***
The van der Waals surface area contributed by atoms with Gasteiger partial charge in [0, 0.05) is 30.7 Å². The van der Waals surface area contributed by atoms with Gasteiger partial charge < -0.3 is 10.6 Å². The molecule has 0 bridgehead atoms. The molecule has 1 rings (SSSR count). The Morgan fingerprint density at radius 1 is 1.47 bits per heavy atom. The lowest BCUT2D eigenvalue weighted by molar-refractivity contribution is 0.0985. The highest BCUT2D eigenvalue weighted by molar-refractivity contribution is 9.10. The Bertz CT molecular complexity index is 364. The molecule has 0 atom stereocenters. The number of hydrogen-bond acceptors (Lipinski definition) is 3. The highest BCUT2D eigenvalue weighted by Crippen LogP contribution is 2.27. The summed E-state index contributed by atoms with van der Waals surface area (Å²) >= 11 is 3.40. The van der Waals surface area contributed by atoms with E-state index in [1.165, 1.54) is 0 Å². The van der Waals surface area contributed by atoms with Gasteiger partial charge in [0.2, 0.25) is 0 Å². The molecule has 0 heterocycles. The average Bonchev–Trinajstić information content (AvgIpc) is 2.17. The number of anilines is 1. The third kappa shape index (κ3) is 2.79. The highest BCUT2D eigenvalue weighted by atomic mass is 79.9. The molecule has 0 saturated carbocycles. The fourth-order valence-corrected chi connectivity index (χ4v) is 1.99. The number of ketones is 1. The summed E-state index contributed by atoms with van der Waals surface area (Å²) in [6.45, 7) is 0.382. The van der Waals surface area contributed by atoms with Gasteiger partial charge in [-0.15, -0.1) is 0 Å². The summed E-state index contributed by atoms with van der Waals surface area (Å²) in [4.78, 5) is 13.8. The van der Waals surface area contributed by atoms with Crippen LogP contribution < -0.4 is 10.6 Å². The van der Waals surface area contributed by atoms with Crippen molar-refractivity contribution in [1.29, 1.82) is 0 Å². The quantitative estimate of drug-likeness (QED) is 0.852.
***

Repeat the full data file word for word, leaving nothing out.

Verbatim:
The van der Waals surface area contributed by atoms with Gasteiger partial charge in [0, 0.05) is 30.7 Å². The van der Waals surface area contributed by atoms with Gasteiger partial charge < -0.3 is 10.6 Å². The molecule has 0 bridgehead atoms. The molecule has 1 rings (SSSR count). The Morgan fingerprint density at radius 1 is 1.47 bits per heavy atom. The lowest BCUT2D eigenvalue weighted by molar-refractivity contribution is 0.0985. The highest BCUT2D eigenvalue weighted by molar-refractivity contribution is 9.10. The Bertz CT molecular complexity index is 364. The molecule has 0 atom stereocenters. The number of hydrogen-bond acceptors (Lipinski definition) is 3. The highest BCUT2D eigenvalue weighted by Crippen LogP contribution is 2.27. The summed E-state index contributed by atoms with van der Waals surface area (Å²) >= 11 is 3.40. The van der Waals surface area contributed by atoms with E-state index in [1.165, 1.54) is 0 Å². The van der Waals surface area contributed by atoms with Gasteiger partial charge in [0.2, 0.25) is 0 Å². The molecule has 0 heterocycles. The average Bonchev–Trinajstić information content (AvgIpc) is 2.17. The number of anilines is 1. The third kappa shape index (κ3) is 2.79. The highest BCUT2D eigenvalue weighted by atomic mass is 79.9. The molecule has 0 saturated carbocycles. The fourth-order valence-corrected chi connectivity index (χ4v) is 1.99. The number of ketones is 1. The summed E-state index contributed by atoms with van der Waals surface area (Å²) in [6.45, 7) is 0.382. The van der Waals surface area contributed by atoms with Gasteiger partial charge in [-0.15, -0.1) is 0 Å². The summed E-state index contributed by atoms with van der Waals surface area (Å²) in [4.78, 5) is 13.8. The van der Waals surface area contributed by atoms with Crippen LogP contribution < -0.4 is 10.6 Å². The van der Waals surface area contributed by atoms with Crippen molar-refractivity contribution in [1.29, 1.82) is 0 Å². The quantitative estimate of drug-likeness (QED) is 0.852.